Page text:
That sales recovery, and the rent payment metrics, has surprised observers who expected a lot more closures once the pandemic hit. “I thought we’d see mass vacancies in the restaurant sector,” Wolfe said. “I don’t see that now.”

Plenty of restaurant companies and industry investors have been putting some hopes on available real estate. But that availability is dependent upon what sector is expanding. Restaurant companies looking for drive-thrus, for instance, can expect a lot of competition. That led Chipotle Mexican Grill last year to start contacting operators of good sites with offers to buy out leases.

Mid-sized chains, such as Del Taco, have reconfigured their prototypes with an eye for flexibility—in part to improve the chances that it can find a site on which to put a drive-thru restaurant.

That picture is different, however, for lower-end sites where previous restaurants might have struggled, or for casual dining sites, particularly in rural areas. Several executives have said they’re seeing more opportunities in the real estate markets.

“We’ve always seen a great opportunity in Class B sites, which are Class A for us,” Wingstop CEO Charlie Morrison said on his company’s fourth-quarter earnings call, according to a transcript on the financial services site Sentieo. “I don’t know that we’re seeing substantially different rates overall, but we certainly have not seen them increase as we would have otherwise seen if we didn’t have the pandemic in front of us or behind us.”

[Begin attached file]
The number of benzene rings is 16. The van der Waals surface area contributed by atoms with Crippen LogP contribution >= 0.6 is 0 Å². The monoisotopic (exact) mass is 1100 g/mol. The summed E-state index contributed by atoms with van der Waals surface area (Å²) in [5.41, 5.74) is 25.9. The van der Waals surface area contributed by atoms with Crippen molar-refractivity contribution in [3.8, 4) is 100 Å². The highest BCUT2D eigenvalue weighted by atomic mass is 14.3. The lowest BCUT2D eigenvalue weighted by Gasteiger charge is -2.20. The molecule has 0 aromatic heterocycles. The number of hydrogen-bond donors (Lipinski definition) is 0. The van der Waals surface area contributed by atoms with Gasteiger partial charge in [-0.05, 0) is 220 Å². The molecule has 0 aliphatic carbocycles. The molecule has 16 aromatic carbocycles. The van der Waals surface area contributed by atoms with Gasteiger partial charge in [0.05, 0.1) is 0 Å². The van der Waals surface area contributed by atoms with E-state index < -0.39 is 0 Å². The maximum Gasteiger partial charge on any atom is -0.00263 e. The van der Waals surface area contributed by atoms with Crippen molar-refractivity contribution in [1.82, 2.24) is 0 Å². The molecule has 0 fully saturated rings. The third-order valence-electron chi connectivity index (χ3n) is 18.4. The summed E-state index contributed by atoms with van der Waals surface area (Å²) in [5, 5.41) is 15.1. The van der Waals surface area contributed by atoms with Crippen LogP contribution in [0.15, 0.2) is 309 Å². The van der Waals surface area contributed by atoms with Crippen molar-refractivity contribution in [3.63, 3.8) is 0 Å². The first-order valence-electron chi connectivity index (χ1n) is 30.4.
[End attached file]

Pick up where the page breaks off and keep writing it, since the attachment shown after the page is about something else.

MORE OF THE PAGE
“We’re doing extremely well in some of these smaller markets,” Kent Taylor, CEO of Texas Roadhouse, said on Thursday, according to Sentieo. “There are some businesses that have gone out of business that have given us some additional locations.”

But even companies that do see some available real estate aren’t necessarily seeing lower rents. “There’s some more availability out there,” Darden Restaurants CEO Gene Lee said in December. “However, we’re not seeing any weakness in rent deals.”

Wolfe, for his part, believes the worst is over and expects a recovery as states reopen dining rooms and more people are vaccinated. “We’ve seen the numbers—100,000-plus restaurants closed,” he said. “It’s been an impactful and painful year. But I do think the worst is behind us.”

Members help make our journalism possible. Become a Restaurant Business member today and unlock exclusive benefits, including unlimited access to all of our content. Sign up here.


Exclusive Content


Restaurants have a hot opportunity to improve their reputation as employers

Reality Check: New mandates for protecting workers from dangerous on-the-job heat are about to be dropped on restaurants and other employers. The industry could greatly help its labor plight by acting first.


Some McDonald's customers are doubling up on the discounts

The Bottom Line: In some markets, customers can get the fast-food chain's $5 value meal for $4. The situation illustrates a key rule in the restaurant business: Customers are savvy and will find loopholes.


Ignore the Red Lobster problem. Sale-leasebacks are not all that bad

The decade-old sale-leaseback at the seafood chain has raised questions about the practice. But experts say it remains a legitimate financing option for operators when done correctly.


More from our partners